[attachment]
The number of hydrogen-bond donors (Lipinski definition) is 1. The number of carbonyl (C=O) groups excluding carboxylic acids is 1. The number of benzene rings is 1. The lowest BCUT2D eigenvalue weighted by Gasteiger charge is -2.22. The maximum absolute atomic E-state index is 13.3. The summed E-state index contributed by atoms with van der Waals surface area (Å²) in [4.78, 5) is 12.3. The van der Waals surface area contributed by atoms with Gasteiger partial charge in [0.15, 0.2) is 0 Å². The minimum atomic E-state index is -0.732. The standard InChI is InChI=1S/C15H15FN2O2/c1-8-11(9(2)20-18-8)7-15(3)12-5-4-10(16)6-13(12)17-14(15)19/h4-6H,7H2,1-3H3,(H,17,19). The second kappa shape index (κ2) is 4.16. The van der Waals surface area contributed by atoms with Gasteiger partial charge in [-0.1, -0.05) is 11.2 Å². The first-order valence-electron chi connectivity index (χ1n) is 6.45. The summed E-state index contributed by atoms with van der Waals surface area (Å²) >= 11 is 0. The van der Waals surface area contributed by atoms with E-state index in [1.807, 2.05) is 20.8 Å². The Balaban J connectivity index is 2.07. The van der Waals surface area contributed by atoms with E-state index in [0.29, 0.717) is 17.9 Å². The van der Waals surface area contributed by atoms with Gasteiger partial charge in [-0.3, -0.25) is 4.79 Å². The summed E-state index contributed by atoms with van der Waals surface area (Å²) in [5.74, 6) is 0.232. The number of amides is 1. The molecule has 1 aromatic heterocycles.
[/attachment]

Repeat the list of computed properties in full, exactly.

The number of hydrogen-bond donors (Lipinski definition) is 1. The number of carbonyl (C=O) groups excluding carboxylic acids is 1. The number of benzene rings is 1. The lowest BCUT2D eigenvalue weighted by Gasteiger charge is -2.22. The maximum absolute atomic E-state index is 13.3. The summed E-state index contributed by atoms with van der Waals surface area (Å²) in [4.78, 5) is 12.3. The van der Waals surface area contributed by atoms with Gasteiger partial charge in [0.15, 0.2) is 0 Å². The minimum atomic E-state index is -0.732. The standard InChI is InChI=1S/C15H15FN2O2/c1-8-11(9(2)20-18-8)7-15(3)12-5-4-10(16)6-13(12)17-14(15)19/h4-6H,7H2,1-3H3,(H,17,19). The second kappa shape index (κ2) is 4.16. The van der Waals surface area contributed by atoms with Gasteiger partial charge in [-0.1, -0.05) is 11.2 Å². The first-order valence-electron chi connectivity index (χ1n) is 6.45. The summed E-state index contributed by atoms with van der Waals surface area (Å²) >= 11 is 0. The van der Waals surface area contributed by atoms with E-state index in [1.807, 2.05) is 20.8 Å². The Balaban J connectivity index is 2.07. The van der Waals surface area contributed by atoms with E-state index in [0.29, 0.717) is 17.9 Å². The van der Waals surface area contributed by atoms with Gasteiger partial charge in [-0.3, -0.25) is 4.79 Å². The summed E-state index contributed by atoms with van der Waals surface area (Å²) in [5.74, 6) is 0.232. The number of amides is 1. The molecule has 1 aromatic heterocycles.